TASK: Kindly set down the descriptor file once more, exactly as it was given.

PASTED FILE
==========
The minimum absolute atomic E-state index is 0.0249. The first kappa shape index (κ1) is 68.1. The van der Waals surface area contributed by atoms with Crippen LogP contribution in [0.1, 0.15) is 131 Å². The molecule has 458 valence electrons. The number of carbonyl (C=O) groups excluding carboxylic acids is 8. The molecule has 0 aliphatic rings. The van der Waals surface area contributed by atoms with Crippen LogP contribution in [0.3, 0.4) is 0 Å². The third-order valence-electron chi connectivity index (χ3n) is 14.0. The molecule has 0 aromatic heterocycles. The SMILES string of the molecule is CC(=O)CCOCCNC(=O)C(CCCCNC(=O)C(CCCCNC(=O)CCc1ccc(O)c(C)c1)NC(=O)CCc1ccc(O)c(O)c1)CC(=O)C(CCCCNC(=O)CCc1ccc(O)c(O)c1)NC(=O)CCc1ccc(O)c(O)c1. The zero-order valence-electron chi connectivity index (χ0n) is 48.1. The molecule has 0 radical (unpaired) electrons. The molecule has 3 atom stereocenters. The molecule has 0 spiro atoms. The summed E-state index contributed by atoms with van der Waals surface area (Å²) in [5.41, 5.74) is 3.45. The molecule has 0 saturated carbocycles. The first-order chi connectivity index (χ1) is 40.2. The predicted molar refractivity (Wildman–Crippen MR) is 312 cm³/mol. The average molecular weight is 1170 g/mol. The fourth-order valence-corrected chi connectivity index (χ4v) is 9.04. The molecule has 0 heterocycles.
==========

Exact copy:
The minimum absolute atomic E-state index is 0.0249. The first kappa shape index (κ1) is 68.1. The van der Waals surface area contributed by atoms with Crippen LogP contribution in [0.1, 0.15) is 131 Å². The molecule has 458 valence electrons. The number of carbonyl (C=O) groups excluding carboxylic acids is 8. The molecule has 0 aliphatic rings. The van der Waals surface area contributed by atoms with Crippen LogP contribution in [0.3, 0.4) is 0 Å². The third-order valence-electron chi connectivity index (χ3n) is 14.0. The molecule has 0 aromatic heterocycles. The SMILES string of the molecule is CC(=O)CCOCCNC(=O)C(CCCCNC(=O)C(CCCCNC(=O)CCc1ccc(O)c(C)c1)NC(=O)CCc1ccc(O)c(O)c1)CC(=O)C(CCCCNC(=O)CCc1ccc(O)c(O)c1)NC(=O)CCc1ccc(O)c(O)c1. The zero-order valence-electron chi connectivity index (χ0n) is 48.1. The molecule has 0 radical (unpaired) electrons. The molecule has 3 atom stereocenters. The molecule has 0 spiro atoms. The summed E-state index contributed by atoms with van der Waals surface area (Å²) in [5.41, 5.74) is 3.45. The molecule has 0 saturated carbocycles. The first-order chi connectivity index (χ1) is 40.2. The predicted molar refractivity (Wildman–Crippen MR) is 312 cm³/mol. The average molecular weight is 1170 g/mol. The fourth-order valence-corrected chi connectivity index (χ4v) is 9.04. The molecule has 0 heterocycles.